Jagorawi Toll Road

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Coordinates: 06°15′11.20″S 106°52′21.52″E / 6.2531111°S 106.8726444°E / -6.2531111; 106.8726444

Jakarta-Bogor-Ciawi
Jagorawi
Route information
Maintained by PT Jasa Marga Tbk
Length: 59 km (37 mi)
Major junctions
From: Cawang
  Jakarta Inner Ring Road
AH2 Jakarta-Cikampek Toll Road
Jakarta Outer Ring Road
Jakarta Outer Ring Road 2
Bogor Ring Road
To: Ciawi
Location
Major cities: Cibubur, Cimanggis, Citeureup, Cileungsi, Sentul, South Sentul, Bogor, Ciawi
Highway system
Roads and Highways in Indonesia

The Jagorawi Toll Road was the first toll road in Indonesia. Construction on the highway began in 1973 by some 200 workers at a cost of 350 million Indonesian rupiah per kilometer; it was officially opened by President of Indonesia Suharto on 9 March 1978.[1]

The Jagorawi Toll Road links the capital city of Jakarta to the West Javanese cities of Bogor and Ciawi. It has a length of more than 60 km going north and southbound and is operated by PT Jasa Marga, a state-owned enterprise. The name Jagorawi is an acronym of areas which it connects, which are Jakarta, Bogor, and Ciawi.

The toll road has achieved break-even point, making it the cheapeast toll road in Indonesia based on price per kilometer.

History[edit]

In 1973, the Indonesian government began building the first highway linking the capital Jakarta with the city of Bogor. When the road was still in its construction phase, it was not officially a toll road. When the highway was nearly finished, the government began considering ways to execute the operation and maintenance of the highway autonomously, without burden on governmental financing. For that purpose, the Labor Department suggested that the portion of the road between Jakarta and Bogor be changed to a toll road. Private investors, with government financing, created the semi-private corporation Jasa Marga and arranged to manage the highway two weeks before its opening.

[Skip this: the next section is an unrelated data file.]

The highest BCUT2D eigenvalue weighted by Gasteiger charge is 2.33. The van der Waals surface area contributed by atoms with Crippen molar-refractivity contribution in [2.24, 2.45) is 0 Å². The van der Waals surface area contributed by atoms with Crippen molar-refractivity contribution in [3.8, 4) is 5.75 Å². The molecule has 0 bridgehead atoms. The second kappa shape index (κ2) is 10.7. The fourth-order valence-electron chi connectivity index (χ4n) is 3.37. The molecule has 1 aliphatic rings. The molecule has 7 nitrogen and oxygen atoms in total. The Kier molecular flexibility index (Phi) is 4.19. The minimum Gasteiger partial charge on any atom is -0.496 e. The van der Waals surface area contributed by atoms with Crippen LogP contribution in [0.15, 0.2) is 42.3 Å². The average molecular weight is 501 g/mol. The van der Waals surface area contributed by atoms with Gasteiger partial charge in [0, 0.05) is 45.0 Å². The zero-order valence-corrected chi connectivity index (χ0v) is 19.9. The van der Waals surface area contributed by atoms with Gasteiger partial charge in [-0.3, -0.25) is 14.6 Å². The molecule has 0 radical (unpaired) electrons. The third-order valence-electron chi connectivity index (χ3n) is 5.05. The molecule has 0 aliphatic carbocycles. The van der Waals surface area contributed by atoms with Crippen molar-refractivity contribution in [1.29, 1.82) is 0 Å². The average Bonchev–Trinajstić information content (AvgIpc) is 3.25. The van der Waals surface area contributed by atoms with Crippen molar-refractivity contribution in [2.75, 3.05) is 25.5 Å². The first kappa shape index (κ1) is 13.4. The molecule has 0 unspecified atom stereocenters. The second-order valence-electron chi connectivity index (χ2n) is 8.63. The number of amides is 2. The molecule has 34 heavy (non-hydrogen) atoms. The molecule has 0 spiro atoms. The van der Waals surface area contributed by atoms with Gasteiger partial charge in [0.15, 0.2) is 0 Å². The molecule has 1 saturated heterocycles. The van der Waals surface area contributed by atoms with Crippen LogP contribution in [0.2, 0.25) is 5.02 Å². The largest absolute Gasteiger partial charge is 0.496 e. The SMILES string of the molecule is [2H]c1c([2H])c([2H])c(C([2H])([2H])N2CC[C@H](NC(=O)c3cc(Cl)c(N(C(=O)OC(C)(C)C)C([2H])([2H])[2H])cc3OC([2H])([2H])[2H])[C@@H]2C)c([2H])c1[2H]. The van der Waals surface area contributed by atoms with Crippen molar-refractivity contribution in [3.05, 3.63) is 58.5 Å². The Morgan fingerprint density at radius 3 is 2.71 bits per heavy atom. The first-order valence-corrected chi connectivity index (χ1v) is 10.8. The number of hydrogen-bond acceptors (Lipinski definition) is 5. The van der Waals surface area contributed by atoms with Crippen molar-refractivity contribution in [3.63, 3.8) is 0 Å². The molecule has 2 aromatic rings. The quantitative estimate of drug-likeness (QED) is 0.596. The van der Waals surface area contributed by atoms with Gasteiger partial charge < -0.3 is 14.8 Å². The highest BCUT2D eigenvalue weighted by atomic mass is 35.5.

Exits[edit]

Exits in Jagorawi Toll Road
Kilometer No. Exits Location Remarks
KM 3 Cililitan Exit East Jakarta, DKI Jakarta Exit To Cawang, UKI And Halim
4 Cililitan Toll Barrier East Jakarta, DKI Jakarta Exit To Cawang, Tanjung Priok, Airport.
7 Exit Taman Mini East Jakarta, DKI Jakarta Exits To TMII, Pondok Gede, Kramat Jati. In Motorcar, Bus, Truck, Ramp.
KM 9 Rambutan Interchange
Dukuh & Pasar Rebo Exits
East Jakarta, DKI Jakarta From Cawang To Bandung, Ulujami, Cikunir, connected to Jakarta Outer Ring Road
KM 12 Cibubur Exit Depok, West Java From Cawang Lest Goes To Cibubur, Cikeas, Cisalak, Cileungsi. In Toll Gate Cibubur Ramp.
KM 13 Cibubur Toll Barrier Depok, West Java From Jakarta Lest Goes To Cimanggis, Bogor, Ciawi. In Toll Gate Cibubur Utama.
Cisalak Interchange Depok, West Java Connected to Jakarta Outer Ring Road 2
Cimanggis Exit Depok, West Java From Jakarta to Cimanggis and Depok
Gunung Putri Exit Bogor Regency, West Java From Jakarta to Gunung Putri, Kranggan
KM 27 Citeureup Exit Bogor Regency, West Java From Jakarta to Citeureup, Cibinong
Sentul Exit Bogor Regency, West Java From Jakarta to Sentul Circuit, Bogor Regency Government office.
KM 37 South Sentul Exit Bogor Regency, West Java From Jakarta and Ciawi to South Sentul, connected with Bogor Ring Road.
Bogor Exit Bogor, West Java From Jakarta and Ciawi to Bogor.
Ciawi Toll Barrier Bogor Regency, West Java From Jakarta to Ciawi, Puncak, Sukabumi, connected with Ciawi-Sukabumi Toll Road (planned).

Facilities[edit]

The Jagorawi Toll Road is three lanes wide (in each direction) from Jakarta to Sentul, and it is planned that the road will be widened again through Bogor.

The toll road has two Pertamina gas stations which are combined with restaurants, rest areas, and outlet stores.

Notable accidents[edit]

On September 8, 2013, the toll road has been a major point for an accident involving Ahmad Dhani and Maia Estianty's youngest son Dul, primarily on the km 8+200 mark. 7 people were killed in the accident and 8 people were severely injured due to the crash. It was revealed that Dul was driving a black Mitsubishi Lancer, as he lost control of his car and hit the metal separator while going home from Bogor to Jakarta, crashing an oncoming Daihatsu Gran Max and a Toyota Avanza.

Floods[edit]

For the first time in January 2014, Jagorawi Toll Road was flooded from Cipinang River at Kilometer 4. The toll road was still operational in both directions, with vehicles driving slowly through the flood. Consequently, the toll road suffered from severe gridlock. [2]

Ciawi-Sukabumi Toll Road[edit]

Ciawi-Sukabumi Toll Road is a planned 54-km extension of Jagorawi Toll Road, subdivided into 4 sections:[3]

  • Ciawi-Cigombong, 15 kilometers
  • Cigombong-Cibadak, 12 kilometers
  • Cibadak-West Sukabumi, 14 kilometers
  • West Sukabumi-East Sukabumi, 13 kilometers

Concession is held by PT Trans Jabar Toll and land acquisition at January 2013 is 40 percent and predicted the construction will be initialized at end of 2013. However, construction is delayed due to problematic land acquisition.[4]

References[edit]

  1. ^ Arief Rahman Topan, "Jagorawi", Jurnal Republik, 15 September 2007.
  2. ^ "Jagorawi Toll Road Paralyzed due to Heavy Rain". January 13, 2014. 
  3. ^ "Pembangunan tol Ciawi-Sukabumi dimulai akhir 2013". February 6, 2013. 
  4. ^ Suryanis, Afrilia. "Pemprov Geber Pembangunan Tol Bocimi". Republika Online. Retrieved 14 March 2014. 

External links[edit]